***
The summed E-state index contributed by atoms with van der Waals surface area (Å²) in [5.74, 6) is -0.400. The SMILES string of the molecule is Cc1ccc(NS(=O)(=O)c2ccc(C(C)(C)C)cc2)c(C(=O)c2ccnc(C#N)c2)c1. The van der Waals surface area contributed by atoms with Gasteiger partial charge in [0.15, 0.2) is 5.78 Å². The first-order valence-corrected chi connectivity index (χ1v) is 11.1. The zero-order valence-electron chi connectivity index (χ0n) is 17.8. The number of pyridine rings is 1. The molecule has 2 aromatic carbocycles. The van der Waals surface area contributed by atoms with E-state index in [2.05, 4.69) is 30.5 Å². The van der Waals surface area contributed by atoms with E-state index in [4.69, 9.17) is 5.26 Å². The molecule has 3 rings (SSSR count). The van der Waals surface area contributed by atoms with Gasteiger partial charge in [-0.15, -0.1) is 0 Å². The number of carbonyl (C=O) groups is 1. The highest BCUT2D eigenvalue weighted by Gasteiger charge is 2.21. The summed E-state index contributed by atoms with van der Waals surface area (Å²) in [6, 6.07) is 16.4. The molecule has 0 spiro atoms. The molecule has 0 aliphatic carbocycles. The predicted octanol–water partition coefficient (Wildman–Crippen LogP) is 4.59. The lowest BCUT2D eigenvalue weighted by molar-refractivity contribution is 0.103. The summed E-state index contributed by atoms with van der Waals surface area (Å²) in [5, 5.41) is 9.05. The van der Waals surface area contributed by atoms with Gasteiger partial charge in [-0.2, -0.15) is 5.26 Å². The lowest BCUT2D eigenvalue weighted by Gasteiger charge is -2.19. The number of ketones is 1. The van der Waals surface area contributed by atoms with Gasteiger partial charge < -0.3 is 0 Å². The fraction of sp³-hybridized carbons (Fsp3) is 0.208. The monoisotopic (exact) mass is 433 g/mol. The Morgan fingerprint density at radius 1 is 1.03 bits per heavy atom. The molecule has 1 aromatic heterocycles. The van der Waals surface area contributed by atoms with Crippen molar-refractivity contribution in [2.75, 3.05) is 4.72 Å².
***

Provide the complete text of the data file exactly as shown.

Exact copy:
The summed E-state index contributed by atoms with van der Waals surface area (Å²) in [5.74, 6) is -0.400. The SMILES string of the molecule is Cc1ccc(NS(=O)(=O)c2ccc(C(C)(C)C)cc2)c(C(=O)c2ccnc(C#N)c2)c1. The van der Waals surface area contributed by atoms with Gasteiger partial charge in [0.15, 0.2) is 5.78 Å². The first-order valence-corrected chi connectivity index (χ1v) is 11.1. The zero-order valence-electron chi connectivity index (χ0n) is 17.8. The number of pyridine rings is 1. The molecule has 2 aromatic carbocycles. The van der Waals surface area contributed by atoms with E-state index in [2.05, 4.69) is 30.5 Å². The van der Waals surface area contributed by atoms with E-state index in [4.69, 9.17) is 5.26 Å². The molecule has 3 rings (SSSR count). The van der Waals surface area contributed by atoms with Gasteiger partial charge in [-0.15, -0.1) is 0 Å². The number of carbonyl (C=O) groups is 1. The highest BCUT2D eigenvalue weighted by Gasteiger charge is 2.21. The summed E-state index contributed by atoms with van der Waals surface area (Å²) in [6, 6.07) is 16.4. The molecule has 0 spiro atoms. The molecule has 0 aliphatic carbocycles. The predicted octanol–water partition coefficient (Wildman–Crippen LogP) is 4.59. The lowest BCUT2D eigenvalue weighted by molar-refractivity contribution is 0.103. The summed E-state index contributed by atoms with van der Waals surface area (Å²) in [5, 5.41) is 9.05. The van der Waals surface area contributed by atoms with Gasteiger partial charge in [-0.2, -0.15) is 5.26 Å². The lowest BCUT2D eigenvalue weighted by Gasteiger charge is -2.19. The number of ketones is 1. The van der Waals surface area contributed by atoms with Gasteiger partial charge < -0.3 is 0 Å². The fraction of sp³-hybridized carbons (Fsp3) is 0.208. The monoisotopic (exact) mass is 433 g/mol. The Morgan fingerprint density at radius 1 is 1.03 bits per heavy atom. The molecule has 1 aromatic heterocycles. The van der Waals surface area contributed by atoms with Crippen molar-refractivity contribution in [2.75, 3.05) is 4.72 Å².